Some very famous thinkers have brought up an interesting issue concerning social media. It seems that millions of people in the world don’t know the definition of the word “friend.” Apparently they think that the little avatar pictures that they see on their computer screens are “friends.” Maybe you need a little backstory.

Twenty years ago, if a person was lonely, they had to find somebody to talk to. This involved going into either a) a room with some other humans in it, and engaging them in conversation, or b) going outside into the world to locate another human to converse with. If you had fun talking to these humans, then you would seek them out on a frequent basis. You might have them over to your house for spaghetti. You might tell them your secrets. You might hug them. These humans would be called your “friends.”

But then, Bill Gates, Steve Jobs, Mark Zuckerberg, and Jack Dorsey invented all the stuff we now call “social media.” So we tweet things, Facebook things, and use the zillions of other media applications like StumbleUpon, Tumblr, LinkedIn, and stuff. So that these days, whenever you get lonely, all you have to do is hop over to the computer screen and chat with complete strangers from all over the world in tiny, little bytes of information.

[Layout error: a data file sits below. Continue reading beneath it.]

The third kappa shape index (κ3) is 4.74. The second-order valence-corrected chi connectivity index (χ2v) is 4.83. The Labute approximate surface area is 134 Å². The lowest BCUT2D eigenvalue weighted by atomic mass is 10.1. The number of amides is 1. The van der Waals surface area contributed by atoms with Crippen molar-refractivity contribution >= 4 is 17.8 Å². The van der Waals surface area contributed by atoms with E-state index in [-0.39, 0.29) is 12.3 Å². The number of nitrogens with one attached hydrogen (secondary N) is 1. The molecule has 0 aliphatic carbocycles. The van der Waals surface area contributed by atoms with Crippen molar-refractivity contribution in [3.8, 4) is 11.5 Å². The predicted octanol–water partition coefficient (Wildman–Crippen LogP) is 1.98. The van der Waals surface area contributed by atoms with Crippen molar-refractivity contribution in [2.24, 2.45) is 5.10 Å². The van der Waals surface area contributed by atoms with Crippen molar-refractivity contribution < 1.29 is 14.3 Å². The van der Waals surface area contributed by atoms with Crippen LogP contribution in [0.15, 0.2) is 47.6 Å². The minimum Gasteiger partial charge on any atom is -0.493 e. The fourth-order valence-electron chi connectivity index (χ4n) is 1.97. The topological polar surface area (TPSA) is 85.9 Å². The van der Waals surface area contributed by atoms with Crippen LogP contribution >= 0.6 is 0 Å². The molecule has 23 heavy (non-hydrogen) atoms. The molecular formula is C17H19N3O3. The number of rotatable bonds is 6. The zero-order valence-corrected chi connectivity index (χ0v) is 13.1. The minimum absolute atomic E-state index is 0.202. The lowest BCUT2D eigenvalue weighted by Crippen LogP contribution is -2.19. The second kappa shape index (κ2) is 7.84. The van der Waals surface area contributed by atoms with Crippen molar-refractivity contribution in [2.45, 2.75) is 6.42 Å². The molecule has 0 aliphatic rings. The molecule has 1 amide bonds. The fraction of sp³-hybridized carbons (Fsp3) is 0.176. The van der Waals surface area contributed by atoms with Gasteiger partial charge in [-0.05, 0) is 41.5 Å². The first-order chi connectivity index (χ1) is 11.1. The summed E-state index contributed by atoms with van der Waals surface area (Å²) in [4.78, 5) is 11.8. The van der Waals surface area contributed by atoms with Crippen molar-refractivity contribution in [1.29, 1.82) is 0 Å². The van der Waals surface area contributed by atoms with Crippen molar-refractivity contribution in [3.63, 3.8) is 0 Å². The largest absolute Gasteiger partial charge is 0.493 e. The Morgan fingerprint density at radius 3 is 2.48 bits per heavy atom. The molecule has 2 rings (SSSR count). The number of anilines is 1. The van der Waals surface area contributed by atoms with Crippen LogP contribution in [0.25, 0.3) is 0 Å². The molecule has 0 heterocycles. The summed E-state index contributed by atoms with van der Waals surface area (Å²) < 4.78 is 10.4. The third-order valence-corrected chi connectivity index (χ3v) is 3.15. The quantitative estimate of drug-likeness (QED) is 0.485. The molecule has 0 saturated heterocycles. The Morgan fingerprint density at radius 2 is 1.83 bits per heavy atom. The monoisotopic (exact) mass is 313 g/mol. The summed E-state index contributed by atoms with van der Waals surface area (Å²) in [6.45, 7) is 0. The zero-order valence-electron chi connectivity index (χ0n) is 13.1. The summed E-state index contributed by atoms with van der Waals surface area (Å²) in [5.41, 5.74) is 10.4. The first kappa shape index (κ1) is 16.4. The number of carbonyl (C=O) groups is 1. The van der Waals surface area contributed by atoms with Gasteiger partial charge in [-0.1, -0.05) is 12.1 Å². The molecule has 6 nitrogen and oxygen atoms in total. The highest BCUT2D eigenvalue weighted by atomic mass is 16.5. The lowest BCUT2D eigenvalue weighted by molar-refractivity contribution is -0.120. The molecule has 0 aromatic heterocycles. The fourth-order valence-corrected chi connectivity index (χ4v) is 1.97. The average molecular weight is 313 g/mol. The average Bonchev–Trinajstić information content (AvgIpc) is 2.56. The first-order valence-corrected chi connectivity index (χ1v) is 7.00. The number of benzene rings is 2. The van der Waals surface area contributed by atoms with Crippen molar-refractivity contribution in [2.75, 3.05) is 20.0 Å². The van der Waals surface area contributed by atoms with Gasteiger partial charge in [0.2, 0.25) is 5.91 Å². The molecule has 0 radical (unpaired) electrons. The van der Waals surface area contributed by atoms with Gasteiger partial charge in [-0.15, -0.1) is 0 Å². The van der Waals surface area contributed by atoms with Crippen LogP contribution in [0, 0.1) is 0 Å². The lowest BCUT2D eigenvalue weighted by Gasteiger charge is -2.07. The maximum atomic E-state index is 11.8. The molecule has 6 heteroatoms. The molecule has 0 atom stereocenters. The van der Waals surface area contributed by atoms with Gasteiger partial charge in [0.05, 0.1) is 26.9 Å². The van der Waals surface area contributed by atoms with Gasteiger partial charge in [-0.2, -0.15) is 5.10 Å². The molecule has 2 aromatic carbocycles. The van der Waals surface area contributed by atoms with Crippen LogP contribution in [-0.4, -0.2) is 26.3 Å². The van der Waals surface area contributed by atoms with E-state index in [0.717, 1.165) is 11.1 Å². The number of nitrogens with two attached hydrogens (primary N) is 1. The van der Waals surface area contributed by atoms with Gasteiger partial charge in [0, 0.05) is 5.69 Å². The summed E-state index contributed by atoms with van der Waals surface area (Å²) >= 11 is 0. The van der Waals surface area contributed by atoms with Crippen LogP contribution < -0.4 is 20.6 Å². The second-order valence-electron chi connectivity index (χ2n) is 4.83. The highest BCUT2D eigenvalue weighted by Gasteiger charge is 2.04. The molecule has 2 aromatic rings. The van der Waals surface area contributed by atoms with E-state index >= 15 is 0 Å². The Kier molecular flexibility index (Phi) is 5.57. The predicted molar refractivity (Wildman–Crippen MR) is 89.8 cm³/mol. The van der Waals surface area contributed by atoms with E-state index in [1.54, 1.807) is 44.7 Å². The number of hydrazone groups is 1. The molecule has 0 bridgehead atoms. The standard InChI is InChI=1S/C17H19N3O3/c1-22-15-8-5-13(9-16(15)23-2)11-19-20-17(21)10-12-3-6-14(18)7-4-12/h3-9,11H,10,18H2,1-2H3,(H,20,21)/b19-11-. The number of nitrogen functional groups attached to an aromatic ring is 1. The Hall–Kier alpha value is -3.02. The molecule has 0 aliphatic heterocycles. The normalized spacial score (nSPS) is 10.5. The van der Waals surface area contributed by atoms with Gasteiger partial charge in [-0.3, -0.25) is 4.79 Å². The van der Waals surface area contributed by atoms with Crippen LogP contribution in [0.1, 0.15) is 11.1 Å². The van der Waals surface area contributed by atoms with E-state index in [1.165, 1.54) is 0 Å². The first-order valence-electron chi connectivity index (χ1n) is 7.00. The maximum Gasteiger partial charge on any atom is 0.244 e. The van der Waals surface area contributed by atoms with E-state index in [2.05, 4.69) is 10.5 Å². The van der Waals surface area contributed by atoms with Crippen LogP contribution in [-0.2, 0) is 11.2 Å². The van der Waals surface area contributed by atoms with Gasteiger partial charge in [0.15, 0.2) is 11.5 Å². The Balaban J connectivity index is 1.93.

For instance, I could—if I wanted to—tell one of my Twitter followers in Argentina that I absolutely LOVE chocolate. And that person (who hopefully tweets in English) has 140 characters to reply by saying something like, “Oh, me, too!” You see how this works? It’s like magic!

There is just one problem with all of this. So many of us are intrigued with “social media” that we feel actual affection for all of these far flung “friends.” We ask them to pray for us when things get rough. And they post “hugs” on our Twitter stream or Facebook page. If we want to get really close to these folks, we post pictures of either our dinners or our pets. This creates instant intimacy.

I have thousands of friends on social media. But here is the thing: I have no idea if some of them are actual creepers. After all, what is easier than creating a whole, cool personality for yourself? You can make up your own user name! Don’t like Susan or Fred? Then call yourself ArielGalaxy or Stoneman! Sounds so much more compelling! And then say cool things like “Someone just used my driveway to turn around and now I’m standing outside with two open beers and *lonely face*” (@pro_failure on Twitter).

It is tempting to think of your social media contacts as friends. After all, how flattering is it that a guy in Brussels “likes” you on Facebook? But just a word of caution, here. I have to agree with the pundits. Although it is tempting to spend time with your virtual buddies, the fact of the matter is, when you have knee surgery or marital problems, your Twitter followers won’t hold your hand, bring you brownies, or let you come over to their houses to watch “Call the Midwife.” Nope.

We still need humanity. Oh, my gosh, that’s right! Barbra sang about it! It isn’t a platitude. People, people who need people. You won’t find them with an app. Good grief.  Take a walk around the block (then go in and post it on Facebook)!

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